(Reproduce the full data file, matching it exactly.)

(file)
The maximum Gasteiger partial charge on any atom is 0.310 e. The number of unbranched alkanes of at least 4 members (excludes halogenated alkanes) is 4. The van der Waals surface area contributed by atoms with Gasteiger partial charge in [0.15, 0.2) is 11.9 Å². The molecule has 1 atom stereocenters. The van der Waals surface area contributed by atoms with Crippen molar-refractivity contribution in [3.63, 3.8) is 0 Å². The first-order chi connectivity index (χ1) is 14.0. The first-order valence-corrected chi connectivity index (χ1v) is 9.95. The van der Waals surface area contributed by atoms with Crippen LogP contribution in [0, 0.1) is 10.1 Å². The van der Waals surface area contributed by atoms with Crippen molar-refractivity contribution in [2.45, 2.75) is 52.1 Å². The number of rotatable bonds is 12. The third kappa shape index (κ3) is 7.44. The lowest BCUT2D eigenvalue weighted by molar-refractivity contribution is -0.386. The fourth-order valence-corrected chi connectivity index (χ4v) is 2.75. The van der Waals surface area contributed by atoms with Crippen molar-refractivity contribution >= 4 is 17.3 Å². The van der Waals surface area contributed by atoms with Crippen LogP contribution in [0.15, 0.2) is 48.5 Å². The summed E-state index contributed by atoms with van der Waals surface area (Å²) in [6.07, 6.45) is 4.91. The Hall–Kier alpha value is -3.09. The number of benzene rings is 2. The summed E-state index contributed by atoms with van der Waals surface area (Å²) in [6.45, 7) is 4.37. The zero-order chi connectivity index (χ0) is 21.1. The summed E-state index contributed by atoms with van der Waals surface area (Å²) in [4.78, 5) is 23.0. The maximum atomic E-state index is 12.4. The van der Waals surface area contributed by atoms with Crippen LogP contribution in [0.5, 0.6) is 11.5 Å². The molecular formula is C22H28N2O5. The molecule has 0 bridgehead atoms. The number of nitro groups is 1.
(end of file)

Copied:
The maximum Gasteiger partial charge on any atom is 0.310 e. The number of unbranched alkanes of at least 4 members (excludes halogenated alkanes) is 4. The van der Waals surface area contributed by atoms with Gasteiger partial charge in [0.15, 0.2) is 11.9 Å². The molecule has 1 atom stereocenters. The van der Waals surface area contributed by atoms with Crippen molar-refractivity contribution in [3.63, 3.8) is 0 Å². The first-order chi connectivity index (χ1) is 14.0. The first-order valence-corrected chi connectivity index (χ1v) is 9.95. The van der Waals surface area contributed by atoms with Crippen LogP contribution in [0, 0.1) is 10.1 Å². The van der Waals surface area contributed by atoms with Crippen molar-refractivity contribution in [2.45, 2.75) is 52.1 Å². The number of rotatable bonds is 12. The third kappa shape index (κ3) is 7.44. The lowest BCUT2D eigenvalue weighted by molar-refractivity contribution is -0.386. The fourth-order valence-corrected chi connectivity index (χ4v) is 2.75. The van der Waals surface area contributed by atoms with Crippen molar-refractivity contribution >= 4 is 17.3 Å². The van der Waals surface area contributed by atoms with Crippen LogP contribution in [0.15, 0.2) is 48.5 Å². The summed E-state index contributed by atoms with van der Waals surface area (Å²) in [6.07, 6.45) is 4.91. The Hall–Kier alpha value is -3.09. The number of benzene rings is 2. The summed E-state index contributed by atoms with van der Waals surface area (Å²) in [6.45, 7) is 4.37. The zero-order chi connectivity index (χ0) is 21.1. The summed E-state index contributed by atoms with van der Waals surface area (Å²) in [4.78, 5) is 23.0. The maximum atomic E-state index is 12.4. The van der Waals surface area contributed by atoms with Crippen LogP contribution in [0.5, 0.6) is 11.5 Å². The molecular formula is C22H28N2O5. The molecule has 0 bridgehead atoms. The number of nitro groups is 1.